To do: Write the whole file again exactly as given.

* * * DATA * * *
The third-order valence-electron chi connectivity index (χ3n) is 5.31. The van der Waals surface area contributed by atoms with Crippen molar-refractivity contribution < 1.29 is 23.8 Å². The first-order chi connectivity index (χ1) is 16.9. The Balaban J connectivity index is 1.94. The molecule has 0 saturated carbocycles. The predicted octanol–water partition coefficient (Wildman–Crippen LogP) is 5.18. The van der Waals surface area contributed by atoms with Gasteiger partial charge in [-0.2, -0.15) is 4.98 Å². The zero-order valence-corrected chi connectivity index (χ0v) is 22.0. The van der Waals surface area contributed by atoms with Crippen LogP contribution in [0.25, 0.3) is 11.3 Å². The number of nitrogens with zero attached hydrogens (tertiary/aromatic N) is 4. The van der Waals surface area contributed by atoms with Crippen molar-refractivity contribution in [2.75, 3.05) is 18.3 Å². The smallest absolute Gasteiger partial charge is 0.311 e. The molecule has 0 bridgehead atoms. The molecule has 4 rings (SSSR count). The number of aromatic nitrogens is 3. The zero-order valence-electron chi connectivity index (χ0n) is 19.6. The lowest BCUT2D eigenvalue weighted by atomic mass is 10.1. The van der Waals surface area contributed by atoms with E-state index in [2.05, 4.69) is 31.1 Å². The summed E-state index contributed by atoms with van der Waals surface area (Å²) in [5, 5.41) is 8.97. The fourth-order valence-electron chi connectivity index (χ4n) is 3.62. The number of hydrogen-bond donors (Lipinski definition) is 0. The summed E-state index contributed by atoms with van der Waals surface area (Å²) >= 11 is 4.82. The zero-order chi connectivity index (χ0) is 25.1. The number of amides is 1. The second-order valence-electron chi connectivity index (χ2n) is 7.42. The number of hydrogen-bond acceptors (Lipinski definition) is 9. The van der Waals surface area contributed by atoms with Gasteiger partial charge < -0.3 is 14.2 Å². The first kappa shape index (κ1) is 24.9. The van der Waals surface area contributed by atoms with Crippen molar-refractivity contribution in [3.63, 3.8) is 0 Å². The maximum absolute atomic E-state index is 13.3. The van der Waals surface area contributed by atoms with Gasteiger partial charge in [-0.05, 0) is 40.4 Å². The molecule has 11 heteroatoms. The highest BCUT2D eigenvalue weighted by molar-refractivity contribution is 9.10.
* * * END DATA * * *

The third-order valence-electron chi connectivity index (χ3n) is 5.31. The van der Waals surface area contributed by atoms with Crippen molar-refractivity contribution < 1.29 is 23.8 Å². The first-order chi connectivity index (χ1) is 16.9. The Balaban J connectivity index is 1.94. The molecule has 0 saturated carbocycles. The predicted octanol–water partition coefficient (Wildman–Crippen LogP) is 5.18. The van der Waals surface area contributed by atoms with Gasteiger partial charge in [-0.2, -0.15) is 4.98 Å². The zero-order valence-corrected chi connectivity index (χ0v) is 22.0. The van der Waals surface area contributed by atoms with Crippen LogP contribution in [0.25, 0.3) is 11.3 Å². The number of nitrogens with zero attached hydrogens (tertiary/aromatic N) is 4. The van der Waals surface area contributed by atoms with Crippen molar-refractivity contribution in [2.75, 3.05) is 18.3 Å². The smallest absolute Gasteiger partial charge is 0.311 e. The molecule has 0 bridgehead atoms. The molecule has 4 rings (SSSR count). The number of aromatic nitrogens is 3. The zero-order valence-electron chi connectivity index (χ0n) is 19.6. The lowest BCUT2D eigenvalue weighted by atomic mass is 10.1. The van der Waals surface area contributed by atoms with E-state index in [2.05, 4.69) is 31.1 Å². The summed E-state index contributed by atoms with van der Waals surface area (Å²) in [5, 5.41) is 8.97. The fourth-order valence-electron chi connectivity index (χ4n) is 3.62. The number of hydrogen-bond donors (Lipinski definition) is 0. The summed E-state index contributed by atoms with van der Waals surface area (Å²) >= 11 is 4.82. The zero-order chi connectivity index (χ0) is 25.1. The number of amides is 1. The second-order valence-electron chi connectivity index (χ2n) is 7.42. The number of hydrogen-bond acceptors (Lipinski definition) is 9. The van der Waals surface area contributed by atoms with Gasteiger partial charge < -0.3 is 14.2 Å². The first kappa shape index (κ1) is 24.9. The van der Waals surface area contributed by atoms with Crippen molar-refractivity contribution in [3.63, 3.8) is 0 Å². The maximum absolute atomic E-state index is 13.3. The van der Waals surface area contributed by atoms with Gasteiger partial charge in [-0.05, 0) is 40.4 Å². The molecule has 11 heteroatoms. The highest BCUT2D eigenvalue weighted by molar-refractivity contribution is 9.10.